Do Catholics and Protestants Really Still Disagree?

Brandon D. Smith | November 14, 2016

Next year marks 500 years since Martin Luther sent his 95 theses—a list of critiques and corrections to abuses he saw in the Roman Catholic Church—to the archbishop of Mainz. The story goes that he not only sent these to the archbishop, but also nailed them to the door of All Saints’ Church in Wittenberg, Germany. 

As 2017 approaches, a plethora of books are being published on the Reformation, with more on the horizon. But of all the forthcoming Reformation love, The Unfinished Reformation: What Unites and Divides Catholics and Protestants After 500 Years is a unique contribution. While most other books and studies will be celebrating the history and legacy of the Reformation, Gregg Allison (professor of Christian theology at the Southern Baptist Theological Seminary and author of Roman Catholic Theology and Practice: An Evangelical Assessment) and Chris Castaldo (pastor of New Covenant Church in Naperville, Illinois, and author of Talking with Catholics about the Gospel) ask a burning question: Is the Reformation actually over?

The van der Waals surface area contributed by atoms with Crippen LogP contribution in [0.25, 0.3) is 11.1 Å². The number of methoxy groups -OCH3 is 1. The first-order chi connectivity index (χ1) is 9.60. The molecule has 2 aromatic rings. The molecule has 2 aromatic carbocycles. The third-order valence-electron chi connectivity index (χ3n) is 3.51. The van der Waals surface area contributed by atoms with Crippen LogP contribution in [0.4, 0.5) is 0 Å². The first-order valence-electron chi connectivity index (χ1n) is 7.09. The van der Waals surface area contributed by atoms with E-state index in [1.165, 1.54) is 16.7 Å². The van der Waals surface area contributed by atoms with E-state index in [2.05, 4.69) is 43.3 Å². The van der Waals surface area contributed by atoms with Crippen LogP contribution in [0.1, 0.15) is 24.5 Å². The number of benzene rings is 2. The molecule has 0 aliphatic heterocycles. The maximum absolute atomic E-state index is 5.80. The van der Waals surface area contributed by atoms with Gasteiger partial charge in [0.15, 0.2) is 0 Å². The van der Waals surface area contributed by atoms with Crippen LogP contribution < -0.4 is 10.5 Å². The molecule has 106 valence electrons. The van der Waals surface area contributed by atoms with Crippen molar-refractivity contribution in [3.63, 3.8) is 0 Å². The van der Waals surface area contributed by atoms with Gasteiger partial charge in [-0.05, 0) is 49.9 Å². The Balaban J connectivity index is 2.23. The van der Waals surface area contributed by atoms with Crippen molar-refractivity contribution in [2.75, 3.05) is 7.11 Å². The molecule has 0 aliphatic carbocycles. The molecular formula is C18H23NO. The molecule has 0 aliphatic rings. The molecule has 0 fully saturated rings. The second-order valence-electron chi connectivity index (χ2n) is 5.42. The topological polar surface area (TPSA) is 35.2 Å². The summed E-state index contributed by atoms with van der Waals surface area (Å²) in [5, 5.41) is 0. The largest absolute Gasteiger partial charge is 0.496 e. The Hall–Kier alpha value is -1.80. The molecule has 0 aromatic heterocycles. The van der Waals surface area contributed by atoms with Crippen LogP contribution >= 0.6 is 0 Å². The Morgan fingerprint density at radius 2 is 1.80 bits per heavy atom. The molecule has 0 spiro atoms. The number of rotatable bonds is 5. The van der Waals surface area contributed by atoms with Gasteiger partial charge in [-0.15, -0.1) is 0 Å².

Laying the Groundwork

The authors begin with an introduction that offers an overview of the Reformation. The first chapter then notes two important considerations in studying the beliefs of Catholics and Protestants. First, we must remember most everyday believers…

To read the rest of this article, visit